Republicans now hold 35 of the 40 Senate seats in the 20 states that emit the most carbon per dollar of economic activity, which are mostly heartland states that are large energy producers, large manufacturers, or both, according to government figures. Republicans also hold 12 of the 20 Senate seats from the next 10 states that emit the most carbon per dollar. Democrats control 34 of the 40 seats from the 20 lowest-emitting states, most of which are coastal and have transitioned toward a greater reliance on renewable power. But once again, the Republican strength in the higher-emitting states gives the party the numbers to filibuster almost any climate initiative.
Immigration presents the same picture. For years, polls have found that about two-thirds or more of Americans support a comprehensive plan that would provide a pathway to citizenship for undocumented immigrants without a criminal record, while tightening enforcement at the border. In both 2006 and 2013, Democrats attracted enough Republican votes to cross the 60-vote threshold and pass comprehensive immigration reform. (Each time, the GOP-controlled House refused to consider the measure.) But after Donald Trump’s success at making the GOP more nativist, it’s not clear that enough Republicans would again join a narrow Democratic majority in 2021 to pass such legislation.
That’s especially true because, when it comes to immigration, once again, Republicans overwhelmingly represent the parts of America least touched by change. Forty-five of the 53 Republican senators represent the 30 states with the smallest share of foreign-born residents in their population, according to census figures. Democrats hold 32 of the 40 seats in the 20 states with the highest share of immigrants. And among those few Republicans in high-immigrant states, GOP senators in Arizona and Colorado, and more distantly Texas, will be among the Democrats’ top targets in 2020.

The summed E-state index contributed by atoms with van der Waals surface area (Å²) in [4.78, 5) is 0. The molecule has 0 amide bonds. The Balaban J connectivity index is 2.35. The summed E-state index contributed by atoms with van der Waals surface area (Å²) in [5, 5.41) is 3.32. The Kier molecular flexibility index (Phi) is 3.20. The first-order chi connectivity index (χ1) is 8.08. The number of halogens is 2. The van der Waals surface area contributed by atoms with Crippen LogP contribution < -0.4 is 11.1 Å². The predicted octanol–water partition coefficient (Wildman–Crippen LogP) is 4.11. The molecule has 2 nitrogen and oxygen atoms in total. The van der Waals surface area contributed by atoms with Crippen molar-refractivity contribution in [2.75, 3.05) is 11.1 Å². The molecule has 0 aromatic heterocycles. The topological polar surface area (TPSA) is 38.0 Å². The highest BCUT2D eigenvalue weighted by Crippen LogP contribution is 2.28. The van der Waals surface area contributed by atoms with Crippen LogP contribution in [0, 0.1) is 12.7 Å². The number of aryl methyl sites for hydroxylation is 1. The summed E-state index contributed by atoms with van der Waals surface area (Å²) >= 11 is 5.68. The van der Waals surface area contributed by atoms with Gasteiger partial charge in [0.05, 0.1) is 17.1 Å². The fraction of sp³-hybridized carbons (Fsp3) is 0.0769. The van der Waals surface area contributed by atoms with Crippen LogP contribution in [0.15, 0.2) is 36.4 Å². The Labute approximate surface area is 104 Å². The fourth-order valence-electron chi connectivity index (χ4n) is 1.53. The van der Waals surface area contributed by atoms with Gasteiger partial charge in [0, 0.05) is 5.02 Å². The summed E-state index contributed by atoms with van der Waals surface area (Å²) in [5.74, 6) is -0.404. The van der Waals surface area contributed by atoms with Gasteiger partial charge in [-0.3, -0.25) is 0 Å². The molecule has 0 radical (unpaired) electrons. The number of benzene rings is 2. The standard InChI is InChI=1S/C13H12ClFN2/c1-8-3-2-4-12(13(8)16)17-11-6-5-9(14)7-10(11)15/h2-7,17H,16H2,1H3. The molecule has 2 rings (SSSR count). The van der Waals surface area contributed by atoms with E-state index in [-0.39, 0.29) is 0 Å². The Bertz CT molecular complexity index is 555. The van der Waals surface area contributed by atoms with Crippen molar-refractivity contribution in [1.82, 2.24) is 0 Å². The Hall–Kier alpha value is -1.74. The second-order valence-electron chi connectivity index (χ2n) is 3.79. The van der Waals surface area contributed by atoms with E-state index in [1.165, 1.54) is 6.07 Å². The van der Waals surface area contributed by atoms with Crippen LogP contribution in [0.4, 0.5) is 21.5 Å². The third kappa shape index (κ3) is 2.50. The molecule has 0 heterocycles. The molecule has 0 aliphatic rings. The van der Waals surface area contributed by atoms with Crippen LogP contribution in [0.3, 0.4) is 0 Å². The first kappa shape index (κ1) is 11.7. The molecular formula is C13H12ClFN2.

The tensions on these issues would be compounded for a Democratic Senate majority come 2021 because they largely align the same states on each side of the divide. Of the 30 states that emit the most carbon per dollar of economic activity, 26 also rank in the bottom 30 for immigrant population. Twenty-three of the high-carbon states also rank in the top 29 for gun ownership.
In all, 20 states meet each of these thresholds as high-carbon, low-immigrant, and high-gun places: Wyoming, Montana, Utah, North Dakota, South Dakota, Kansas, Oklahoma, Iowa, Indiana, Wisconsin, Kentucky, West Virginia, Tennessee, Louisiana, Arkansas, Alabama, Mississippi, South Carolina, and Alaska.
Of the 40 Senate seats across these states, Republicans now hold 36 of them, which comes close to the 41 votes needed to sustain a filibuster on any of these issues. Republicans also hold all four Senate seats in two other solidly GOP states that meet the criteria for low immigration and high carbon output, but not high gun ownership—Nebraska and Missouri. At that point, Republicans from the states least touched by change would need only a single vote from any other senator to reach the 41-vote threshold required to sustain a filibuster. That means that even if Democrats recapture unified control of government, they face the real threat that the same states, many of them smaller and disproportionately white and Christian, could block almost all of their goals—even though these 22 states contain only about 70 million people, only about one-fifth of the national population.